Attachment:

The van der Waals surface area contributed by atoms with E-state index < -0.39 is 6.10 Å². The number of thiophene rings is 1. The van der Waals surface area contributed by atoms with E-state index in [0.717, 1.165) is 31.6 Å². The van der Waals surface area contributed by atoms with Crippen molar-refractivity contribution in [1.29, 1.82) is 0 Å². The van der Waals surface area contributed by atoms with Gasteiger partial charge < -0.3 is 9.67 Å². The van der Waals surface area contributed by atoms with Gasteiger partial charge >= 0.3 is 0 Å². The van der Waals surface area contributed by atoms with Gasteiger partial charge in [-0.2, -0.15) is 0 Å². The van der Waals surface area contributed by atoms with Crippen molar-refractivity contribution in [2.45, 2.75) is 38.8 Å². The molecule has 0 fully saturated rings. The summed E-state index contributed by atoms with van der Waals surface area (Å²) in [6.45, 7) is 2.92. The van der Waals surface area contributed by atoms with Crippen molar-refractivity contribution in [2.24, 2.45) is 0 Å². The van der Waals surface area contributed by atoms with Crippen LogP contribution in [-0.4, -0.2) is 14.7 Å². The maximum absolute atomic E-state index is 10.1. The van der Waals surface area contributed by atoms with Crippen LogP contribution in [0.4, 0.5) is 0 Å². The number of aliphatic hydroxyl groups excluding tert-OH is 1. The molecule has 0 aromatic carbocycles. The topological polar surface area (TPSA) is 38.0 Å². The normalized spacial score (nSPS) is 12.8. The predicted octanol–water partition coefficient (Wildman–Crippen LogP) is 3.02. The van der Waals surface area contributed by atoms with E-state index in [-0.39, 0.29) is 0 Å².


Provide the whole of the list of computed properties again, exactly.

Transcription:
The van der Waals surface area contributed by atoms with E-state index < -0.39 is 6.10 Å². The number of thiophene rings is 1. The van der Waals surface area contributed by atoms with E-state index in [0.717, 1.165) is 31.6 Å². The van der Waals surface area contributed by atoms with Crippen molar-refractivity contribution in [1.29, 1.82) is 0 Å². The van der Waals surface area contributed by atoms with Gasteiger partial charge < -0.3 is 9.67 Å². The van der Waals surface area contributed by atoms with Gasteiger partial charge >= 0.3 is 0 Å². The van der Waals surface area contributed by atoms with Gasteiger partial charge in [-0.2, -0.15) is 0 Å². The van der Waals surface area contributed by atoms with Crippen molar-refractivity contribution in [2.45, 2.75) is 38.8 Å². The molecule has 0 fully saturated rings. The summed E-state index contributed by atoms with van der Waals surface area (Å²) in [6.45, 7) is 2.92. The van der Waals surface area contributed by atoms with Crippen molar-refractivity contribution in [2.24, 2.45) is 0 Å². The van der Waals surface area contributed by atoms with Crippen LogP contribution in [-0.4, -0.2) is 14.7 Å². The maximum absolute atomic E-state index is 10.1. The van der Waals surface area contributed by atoms with Crippen LogP contribution in [0.4, 0.5) is 0 Å². The number of aliphatic hydroxyl groups excluding tert-OH is 1. The molecule has 0 aromatic carbocycles. The topological polar surface area (TPSA) is 38.0 Å². The normalized spacial score (nSPS) is 12.8. The predicted octanol–water partition coefficient (Wildman–Crippen LogP) is 3.02. The van der Waals surface area contributed by atoms with E-state index in [-0.39, 0.29) is 0 Å².